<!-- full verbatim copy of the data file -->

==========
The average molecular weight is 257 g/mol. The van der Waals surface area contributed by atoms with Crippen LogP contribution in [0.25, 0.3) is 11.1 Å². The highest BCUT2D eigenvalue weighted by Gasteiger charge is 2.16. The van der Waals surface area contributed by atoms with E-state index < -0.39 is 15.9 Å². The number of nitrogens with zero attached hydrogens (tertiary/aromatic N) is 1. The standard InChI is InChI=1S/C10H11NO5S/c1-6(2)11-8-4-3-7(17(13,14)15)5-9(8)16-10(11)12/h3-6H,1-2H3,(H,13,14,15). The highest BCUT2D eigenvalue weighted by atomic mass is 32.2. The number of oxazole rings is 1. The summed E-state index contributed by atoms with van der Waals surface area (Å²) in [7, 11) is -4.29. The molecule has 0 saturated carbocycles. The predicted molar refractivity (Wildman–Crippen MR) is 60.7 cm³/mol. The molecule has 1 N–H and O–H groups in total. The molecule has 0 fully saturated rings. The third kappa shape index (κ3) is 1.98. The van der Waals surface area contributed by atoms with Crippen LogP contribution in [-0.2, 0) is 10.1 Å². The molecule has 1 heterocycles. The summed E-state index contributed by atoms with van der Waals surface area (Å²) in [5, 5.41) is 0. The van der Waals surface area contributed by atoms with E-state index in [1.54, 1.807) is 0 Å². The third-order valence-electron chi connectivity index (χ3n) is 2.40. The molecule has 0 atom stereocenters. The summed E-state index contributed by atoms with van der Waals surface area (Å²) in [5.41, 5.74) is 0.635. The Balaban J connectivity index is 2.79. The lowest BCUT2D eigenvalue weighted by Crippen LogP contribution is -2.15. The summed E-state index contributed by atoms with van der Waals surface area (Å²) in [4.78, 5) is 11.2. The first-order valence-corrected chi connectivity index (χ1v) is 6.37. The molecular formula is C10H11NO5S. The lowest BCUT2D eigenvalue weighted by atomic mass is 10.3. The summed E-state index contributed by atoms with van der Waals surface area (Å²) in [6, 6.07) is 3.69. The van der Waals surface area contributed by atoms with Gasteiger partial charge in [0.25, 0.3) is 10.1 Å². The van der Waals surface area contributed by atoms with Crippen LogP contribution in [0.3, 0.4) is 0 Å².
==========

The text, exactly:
The average molecular weight is 257 g/mol. The van der Waals surface area contributed by atoms with Crippen LogP contribution in [0.25, 0.3) is 11.1 Å². The highest BCUT2D eigenvalue weighted by Gasteiger charge is 2.16. The van der Waals surface area contributed by atoms with E-state index < -0.39 is 15.9 Å². The number of nitrogens with zero attached hydrogens (tertiary/aromatic N) is 1. The standard InChI is InChI=1S/C10H11NO5S/c1-6(2)11-8-4-3-7(17(13,14)15)5-9(8)16-10(11)12/h3-6H,1-2H3,(H,13,14,15). The highest BCUT2D eigenvalue weighted by atomic mass is 32.2. The number of oxazole rings is 1. The summed E-state index contributed by atoms with van der Waals surface area (Å²) in [7, 11) is -4.29. The molecule has 0 saturated carbocycles. The predicted molar refractivity (Wildman–Crippen MR) is 60.7 cm³/mol. The molecule has 1 N–H and O–H groups in total. The molecule has 0 fully saturated rings. The third kappa shape index (κ3) is 1.98. The van der Waals surface area contributed by atoms with Crippen LogP contribution in [-0.2, 0) is 10.1 Å². The molecule has 1 heterocycles. The summed E-state index contributed by atoms with van der Waals surface area (Å²) in [5, 5.41) is 0. The van der Waals surface area contributed by atoms with E-state index in [1.54, 1.807) is 0 Å². The third-order valence-electron chi connectivity index (χ3n) is 2.40. The molecule has 0 atom stereocenters. The summed E-state index contributed by atoms with van der Waals surface area (Å²) in [5.41, 5.74) is 0.635. The Balaban J connectivity index is 2.79. The lowest BCUT2D eigenvalue weighted by Crippen LogP contribution is -2.15. The summed E-state index contributed by atoms with van der Waals surface area (Å²) in [4.78, 5) is 11.2. The first-order valence-corrected chi connectivity index (χ1v) is 6.37. The molecular formula is C10H11NO5S. The lowest BCUT2D eigenvalue weighted by atomic mass is 10.3. The summed E-state index contributed by atoms with van der Waals surface area (Å²) in [6, 6.07) is 3.69. The van der Waals surface area contributed by atoms with Gasteiger partial charge in [0.25, 0.3) is 10.1 Å². The van der Waals surface area contributed by atoms with Crippen LogP contribution in [0.3, 0.4) is 0 Å².